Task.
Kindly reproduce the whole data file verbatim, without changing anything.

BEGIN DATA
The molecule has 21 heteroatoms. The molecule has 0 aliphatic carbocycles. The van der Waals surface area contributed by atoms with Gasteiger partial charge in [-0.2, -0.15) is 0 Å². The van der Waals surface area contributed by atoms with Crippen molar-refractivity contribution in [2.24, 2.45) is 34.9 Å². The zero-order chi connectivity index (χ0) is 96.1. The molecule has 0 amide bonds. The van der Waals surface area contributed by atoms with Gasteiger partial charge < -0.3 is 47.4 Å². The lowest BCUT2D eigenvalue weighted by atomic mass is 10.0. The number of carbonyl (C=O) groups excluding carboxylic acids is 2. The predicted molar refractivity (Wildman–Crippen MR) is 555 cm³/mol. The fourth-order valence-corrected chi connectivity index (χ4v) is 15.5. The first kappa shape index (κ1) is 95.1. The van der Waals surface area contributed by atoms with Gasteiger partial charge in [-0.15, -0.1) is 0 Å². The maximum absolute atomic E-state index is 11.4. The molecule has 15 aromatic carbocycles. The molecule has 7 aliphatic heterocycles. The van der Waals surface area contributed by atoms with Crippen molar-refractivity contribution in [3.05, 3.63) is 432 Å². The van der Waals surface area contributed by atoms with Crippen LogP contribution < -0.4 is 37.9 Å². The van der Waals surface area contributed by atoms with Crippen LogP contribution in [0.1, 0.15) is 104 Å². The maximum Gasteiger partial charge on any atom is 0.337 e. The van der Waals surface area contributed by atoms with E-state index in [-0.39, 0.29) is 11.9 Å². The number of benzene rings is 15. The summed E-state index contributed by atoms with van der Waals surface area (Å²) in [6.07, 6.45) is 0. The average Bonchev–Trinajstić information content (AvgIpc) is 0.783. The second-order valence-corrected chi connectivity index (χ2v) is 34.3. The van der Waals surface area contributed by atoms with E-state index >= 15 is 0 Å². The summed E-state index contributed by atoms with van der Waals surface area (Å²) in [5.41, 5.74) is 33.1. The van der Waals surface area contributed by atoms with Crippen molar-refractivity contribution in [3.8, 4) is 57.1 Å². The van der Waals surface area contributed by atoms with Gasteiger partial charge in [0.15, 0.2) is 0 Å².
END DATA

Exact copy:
The molecule has 21 heteroatoms. The molecule has 0 aliphatic carbocycles. The van der Waals surface area contributed by atoms with Gasteiger partial charge in [-0.2, -0.15) is 0 Å². The van der Waals surface area contributed by atoms with Crippen molar-refractivity contribution in [2.24, 2.45) is 34.9 Å². The zero-order chi connectivity index (χ0) is 96.1. The molecule has 0 amide bonds. The van der Waals surface area contributed by atoms with Gasteiger partial charge < -0.3 is 47.4 Å². The lowest BCUT2D eigenvalue weighted by atomic mass is 10.0. The number of carbonyl (C=O) groups excluding carboxylic acids is 2. The predicted molar refractivity (Wildman–Crippen MR) is 555 cm³/mol. The fourth-order valence-corrected chi connectivity index (χ4v) is 15.5. The first kappa shape index (κ1) is 95.1. The van der Waals surface area contributed by atoms with Gasteiger partial charge in [-0.15, -0.1) is 0 Å². The maximum absolute atomic E-state index is 11.4. The molecule has 15 aromatic carbocycles. The molecule has 7 aliphatic heterocycles. The van der Waals surface area contributed by atoms with Crippen molar-refractivity contribution in [3.05, 3.63) is 432 Å². The van der Waals surface area contributed by atoms with Crippen LogP contribution < -0.4 is 37.9 Å². The van der Waals surface area contributed by atoms with Crippen LogP contribution in [0.1, 0.15) is 104 Å². The maximum Gasteiger partial charge on any atom is 0.337 e. The van der Waals surface area contributed by atoms with E-state index in [-0.39, 0.29) is 11.9 Å². The number of benzene rings is 15. The summed E-state index contributed by atoms with van der Waals surface area (Å²) in [6.07, 6.45) is 0. The average Bonchev–Trinajstić information content (AvgIpc) is 0.783. The second-order valence-corrected chi connectivity index (χ2v) is 34.3. The van der Waals surface area contributed by atoms with E-state index >= 15 is 0 Å². The summed E-state index contributed by atoms with van der Waals surface area (Å²) in [5.41, 5.74) is 33.1. The van der Waals surface area contributed by atoms with Crippen molar-refractivity contribution in [3.8, 4) is 57.1 Å². The van der Waals surface area contributed by atoms with Gasteiger partial charge in [0.15, 0.2) is 0 Å².